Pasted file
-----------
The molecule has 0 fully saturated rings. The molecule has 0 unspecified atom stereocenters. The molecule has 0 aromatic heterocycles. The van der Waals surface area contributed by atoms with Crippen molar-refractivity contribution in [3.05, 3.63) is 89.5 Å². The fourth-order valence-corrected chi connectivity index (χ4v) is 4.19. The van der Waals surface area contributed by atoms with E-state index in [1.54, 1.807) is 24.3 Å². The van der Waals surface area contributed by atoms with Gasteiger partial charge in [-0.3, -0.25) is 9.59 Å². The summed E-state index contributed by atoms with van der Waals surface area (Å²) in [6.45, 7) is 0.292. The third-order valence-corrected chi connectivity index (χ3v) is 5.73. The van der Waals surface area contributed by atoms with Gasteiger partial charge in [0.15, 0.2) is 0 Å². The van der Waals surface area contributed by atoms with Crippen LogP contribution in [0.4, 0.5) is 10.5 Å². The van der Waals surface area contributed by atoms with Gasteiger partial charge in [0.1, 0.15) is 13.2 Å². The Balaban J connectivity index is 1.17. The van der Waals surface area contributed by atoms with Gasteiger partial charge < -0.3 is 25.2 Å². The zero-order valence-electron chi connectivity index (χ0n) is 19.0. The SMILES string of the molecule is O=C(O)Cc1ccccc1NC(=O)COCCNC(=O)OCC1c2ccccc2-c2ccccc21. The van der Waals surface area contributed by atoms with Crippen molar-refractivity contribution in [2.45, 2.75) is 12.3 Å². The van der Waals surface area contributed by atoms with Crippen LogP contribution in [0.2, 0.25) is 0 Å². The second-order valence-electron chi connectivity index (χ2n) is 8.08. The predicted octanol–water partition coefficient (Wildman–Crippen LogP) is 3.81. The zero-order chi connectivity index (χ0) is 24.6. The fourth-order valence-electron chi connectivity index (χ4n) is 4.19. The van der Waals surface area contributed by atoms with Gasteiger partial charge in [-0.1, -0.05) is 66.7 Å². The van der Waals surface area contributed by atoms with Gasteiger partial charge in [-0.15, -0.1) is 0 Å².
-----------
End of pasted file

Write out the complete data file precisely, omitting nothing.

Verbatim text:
The molecule has 0 fully saturated rings. The molecule has 0 unspecified atom stereocenters. The molecule has 0 aromatic heterocycles. The van der Waals surface area contributed by atoms with Crippen molar-refractivity contribution in [3.05, 3.63) is 89.5 Å². The fourth-order valence-corrected chi connectivity index (χ4v) is 4.19. The van der Waals surface area contributed by atoms with E-state index in [1.54, 1.807) is 24.3 Å². The van der Waals surface area contributed by atoms with Gasteiger partial charge in [-0.3, -0.25) is 9.59 Å². The summed E-state index contributed by atoms with van der Waals surface area (Å²) in [6.45, 7) is 0.292. The third-order valence-corrected chi connectivity index (χ3v) is 5.73. The van der Waals surface area contributed by atoms with Gasteiger partial charge in [0.15, 0.2) is 0 Å². The van der Waals surface area contributed by atoms with Crippen LogP contribution in [0.4, 0.5) is 10.5 Å². The van der Waals surface area contributed by atoms with Gasteiger partial charge in [0.1, 0.15) is 13.2 Å². The Balaban J connectivity index is 1.17. The van der Waals surface area contributed by atoms with Gasteiger partial charge < -0.3 is 25.2 Å². The zero-order valence-electron chi connectivity index (χ0n) is 19.0. The SMILES string of the molecule is O=C(O)Cc1ccccc1NC(=O)COCCNC(=O)OCC1c2ccccc2-c2ccccc21. The van der Waals surface area contributed by atoms with Crippen molar-refractivity contribution in [2.45, 2.75) is 12.3 Å². The van der Waals surface area contributed by atoms with Crippen LogP contribution in [0.2, 0.25) is 0 Å². The second-order valence-electron chi connectivity index (χ2n) is 8.08. The predicted octanol–water partition coefficient (Wildman–Crippen LogP) is 3.81. The zero-order chi connectivity index (χ0) is 24.6. The fourth-order valence-electron chi connectivity index (χ4n) is 4.19. The van der Waals surface area contributed by atoms with Gasteiger partial charge in [-0.1, -0.05) is 66.7 Å². The van der Waals surface area contributed by atoms with Gasteiger partial charge in [-0.15, -0.1) is 0 Å².